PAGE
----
Their farm is a two-hour trek away from their city customers; their day begins at the crack of dawn, and ends late afternoon with a tear down of their stand, and another two-hour drive.. It’s an exhausting end to an exhausting week. “Market isn’t all just fun,” says Nicole. “You’re working so hard all week, and then on the last day of the week you make your income. It’s rewarding, but, it’s hard work.” Nicole  has a bachelors degree in chemistry and math could be a poster-child for eating organic.

farmers market, wooler dale farm

Wooler Dale Farm at Wychwood Barns Farmers Market Credit: Frances MacKinnon

She’s a rare second generation farmer planning to take over what her parents started. But, it comes with a cost. A year ago she had her first child, Ava. “There is no maternity leave when you’re running a business. When you’re pregnant, or post-pregnancy, there is no time off.” Which means Ava is part of the farm chores. “Sometimes I bring her with me and she sleeps while I grade peas.”


Single women shouldering the entire responsibility of running a farm is an even smaller percentage of the whole farming picture, but those numbers are creeping up, too.

farmer black sheep brenda hseuh

Brenda Hsueh, Black Sheep Farm Credit:Brenda Hsueh

In 2007, Brenda Hsueh was living the dream of most young career women. A Bay St. job, a downtown Toronto condo, city life, the whole nine.

But, the version of success which she’d worked her whole life towards left her longing for a deeper purpose and meaning in life. At 33, she left it all behind, and bought a farm in Grey County, Ontario. She’s found her home. “I’ll  be here until I die,” she promises.

“It was a moral decision. I look at the world and how we treat it and I’m horrified. I grew up a suburban kid who stayed inside all summer reading books and playing piano. But, I love the physical work of farming.”

Read more about Brenda’s story and finding the love of her life here.


farm female farmer

Fertile Ground Farm Credit: Angie Koch

If your perception of farming only includes the outdated image of a weathered, middle-age man driving a tractor and throwing bales of hay, you’re mistaken on a few levels.

For starters, on many farms, seventy-five to eighty percent of  volunteers and interns these days are women. Sometimes even more.  “And, they’re the hardest workers,” says Greg, who runs a farm three hours from the city.

Add to that the fact that ninety percent of farming is large scale factory farms, and even if you shop at a grocer that sells ‘locally sourced’ products, you’re still likely buying from a mass producing farm. (*Ontario does not enforce regulations for products labeled organic. Several other provinces, do.)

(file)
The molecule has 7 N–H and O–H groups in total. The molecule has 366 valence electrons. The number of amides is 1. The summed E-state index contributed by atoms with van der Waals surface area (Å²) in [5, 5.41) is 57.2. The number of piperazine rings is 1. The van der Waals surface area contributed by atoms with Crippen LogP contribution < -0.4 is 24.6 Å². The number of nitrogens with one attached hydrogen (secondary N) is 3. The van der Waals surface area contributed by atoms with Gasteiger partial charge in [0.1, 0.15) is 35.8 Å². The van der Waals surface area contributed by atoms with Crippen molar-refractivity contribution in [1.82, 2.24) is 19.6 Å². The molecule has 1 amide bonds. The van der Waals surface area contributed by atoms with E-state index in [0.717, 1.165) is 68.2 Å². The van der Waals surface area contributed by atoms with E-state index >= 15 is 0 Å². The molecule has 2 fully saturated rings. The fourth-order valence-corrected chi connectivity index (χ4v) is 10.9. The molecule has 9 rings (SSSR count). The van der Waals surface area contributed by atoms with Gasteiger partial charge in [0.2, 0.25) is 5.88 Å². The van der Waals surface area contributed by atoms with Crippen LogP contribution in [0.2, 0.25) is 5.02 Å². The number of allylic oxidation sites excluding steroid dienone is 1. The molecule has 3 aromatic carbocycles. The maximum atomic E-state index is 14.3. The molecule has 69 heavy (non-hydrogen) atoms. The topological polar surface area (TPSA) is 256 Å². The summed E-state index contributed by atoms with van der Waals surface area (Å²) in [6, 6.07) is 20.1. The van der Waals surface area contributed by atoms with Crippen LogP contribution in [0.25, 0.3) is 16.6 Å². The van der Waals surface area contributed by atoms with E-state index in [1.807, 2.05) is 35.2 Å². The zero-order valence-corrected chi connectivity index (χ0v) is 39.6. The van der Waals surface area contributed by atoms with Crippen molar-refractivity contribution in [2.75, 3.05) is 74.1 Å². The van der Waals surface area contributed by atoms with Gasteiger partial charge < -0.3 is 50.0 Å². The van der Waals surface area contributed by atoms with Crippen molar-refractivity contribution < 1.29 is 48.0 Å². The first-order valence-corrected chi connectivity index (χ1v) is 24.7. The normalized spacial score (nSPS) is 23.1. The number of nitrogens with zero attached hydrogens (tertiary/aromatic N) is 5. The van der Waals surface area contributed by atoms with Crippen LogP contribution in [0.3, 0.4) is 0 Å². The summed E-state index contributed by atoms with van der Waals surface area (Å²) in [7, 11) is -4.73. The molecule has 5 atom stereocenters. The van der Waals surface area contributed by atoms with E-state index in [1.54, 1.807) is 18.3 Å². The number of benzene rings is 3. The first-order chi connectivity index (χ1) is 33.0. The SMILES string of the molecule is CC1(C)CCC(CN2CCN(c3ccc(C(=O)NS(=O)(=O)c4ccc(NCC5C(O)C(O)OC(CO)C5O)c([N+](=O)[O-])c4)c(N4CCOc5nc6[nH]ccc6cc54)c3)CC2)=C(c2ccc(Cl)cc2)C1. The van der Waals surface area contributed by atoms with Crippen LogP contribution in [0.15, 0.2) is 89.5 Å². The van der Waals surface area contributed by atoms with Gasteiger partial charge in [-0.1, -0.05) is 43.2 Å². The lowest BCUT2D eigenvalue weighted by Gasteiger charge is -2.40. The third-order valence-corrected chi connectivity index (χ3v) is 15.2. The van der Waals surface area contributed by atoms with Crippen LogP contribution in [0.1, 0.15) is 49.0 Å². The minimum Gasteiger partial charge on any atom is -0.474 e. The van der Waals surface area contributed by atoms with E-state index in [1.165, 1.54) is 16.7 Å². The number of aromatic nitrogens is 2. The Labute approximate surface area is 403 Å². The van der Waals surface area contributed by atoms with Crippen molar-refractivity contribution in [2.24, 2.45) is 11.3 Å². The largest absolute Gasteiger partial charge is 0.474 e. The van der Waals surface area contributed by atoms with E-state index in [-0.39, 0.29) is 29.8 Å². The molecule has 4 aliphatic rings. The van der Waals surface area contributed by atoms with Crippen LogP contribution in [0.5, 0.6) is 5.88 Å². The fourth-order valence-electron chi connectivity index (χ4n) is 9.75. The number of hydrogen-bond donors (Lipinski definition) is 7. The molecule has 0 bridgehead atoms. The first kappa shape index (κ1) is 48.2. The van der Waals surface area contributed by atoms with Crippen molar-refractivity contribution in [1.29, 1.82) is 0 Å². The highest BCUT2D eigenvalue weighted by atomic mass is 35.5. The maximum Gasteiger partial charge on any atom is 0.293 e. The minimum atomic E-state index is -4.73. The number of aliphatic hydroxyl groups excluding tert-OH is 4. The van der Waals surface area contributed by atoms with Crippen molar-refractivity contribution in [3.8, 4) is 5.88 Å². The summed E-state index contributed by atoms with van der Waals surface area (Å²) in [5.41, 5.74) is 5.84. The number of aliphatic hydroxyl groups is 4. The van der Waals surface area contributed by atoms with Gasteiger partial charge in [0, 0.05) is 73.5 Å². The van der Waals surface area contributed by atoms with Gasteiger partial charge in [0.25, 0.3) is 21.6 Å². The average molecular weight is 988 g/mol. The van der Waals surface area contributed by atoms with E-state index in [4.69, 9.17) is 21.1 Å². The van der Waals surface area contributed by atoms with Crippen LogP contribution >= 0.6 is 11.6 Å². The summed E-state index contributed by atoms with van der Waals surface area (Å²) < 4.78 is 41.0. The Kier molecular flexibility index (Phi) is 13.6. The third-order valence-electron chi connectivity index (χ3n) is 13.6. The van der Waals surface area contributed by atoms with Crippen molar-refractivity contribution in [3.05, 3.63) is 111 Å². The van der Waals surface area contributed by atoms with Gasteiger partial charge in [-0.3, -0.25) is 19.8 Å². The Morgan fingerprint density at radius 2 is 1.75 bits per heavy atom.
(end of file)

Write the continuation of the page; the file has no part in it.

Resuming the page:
“A picture of a farmer with an arm around a cow gives the sense of relationship with the animals. That’s the Ontario brand. It’s false.”  In other words you’re buying what the marketers are selling, and this makes Angie Koch crazy. “It’s insulting to my sense of integrity”

If there is a rockstar in the world of organic farming, it might be Angie Koch.

Angie is 42 and sole manager of Fertile Grounds Farm just outside Waterloo, Ontario. It’s a two-hour drive and a world away from the Toronto skyline.


Read more about Angie Koch, Boss Lady

Photo: Angie Koch Fertile Ground Farm

Angie is talking on the phone with me while eating her lunch, one ear on the walkie for any possible emergencies.

She’s already been in the field six hours. It’s full throttle harvest time and her 250 customers are expecting their boxes of produce to be ready for pick up.

“I’m a slave to the vegetables.”

The fact that she is going stronger than ever after 10 years of back breaking, isolating and near-burn out farming is to her, a miracle. “My body won’t do this forever. Thats the flip side of 42. I have chronic back problems, I have arthritis. It’s not what it was 10 years ago. Market gardening is extremely labour intensive work. ”

As far as being a female in the farming world, there are unique challenges.

“Women on the whole are not brought up to be mechanically minded. Most daughters are not taught how to fix a pipe when its broken, or change a tire. As far as we’ve come its still the case that women aren’t mechanically minded. A lot of things break on a farm.”

Fortunately, she is not alone.

“I have staff and interns and they’re mostly women from non-farming backgrounds. You go to craft field day at a farm and it’s 75% women interning.”

Exactly why women seem attracted to organic farming is up for debate.

“Is it community connections?,” she wonders out loud. “Small scale diversified farming is emebedded in relationships. Women are still more the ones who do the cooking and food tasks -is there more passion in what type of food we’re putting into our children’s bodies? All I can guess is there is a care-taking mindset to do things in a thoughtful, respectful way.”

In speaking with a handful of women farmers at the market, one leaves me with this thought:

“You’ll find most female farmers are feminists.”

Wendee Kubik says research has shown that stress on female farmers is great, and historically, there has been little support for their unique issues. “They do a lot of community work to keep community going.  Some women do farm work, child work, household work and a ‘real’ job off the farm.

Her advice, if you farm, call yourself a farmer. Push for policy changes that benefit women. Join associations. “If you’re invisible nothing is going to happen.”

“The numbers are very small right now, but this is the wave of the future.”

To find out more about organic farming in Canada click here.



Vacay Splurge: 13 Tips From A Luxury Travel Pro – Pt 2 Traveling in itself is a luxury, as travel blogger Carol Perehudoff noted in Part 1 of our interview and, it’s true. Irrespective of your budget, seeing another culture, experiencing new art forms, and learning a language are gifts that keep on giving for the rest of your life. Traveling is often stressful, though, and, a spoil-yourself trip is an exciting prospect. Click here to read what she had to say about traveling in your 40s vs your 20s, and how set your priorities when choosing a 5-star destination.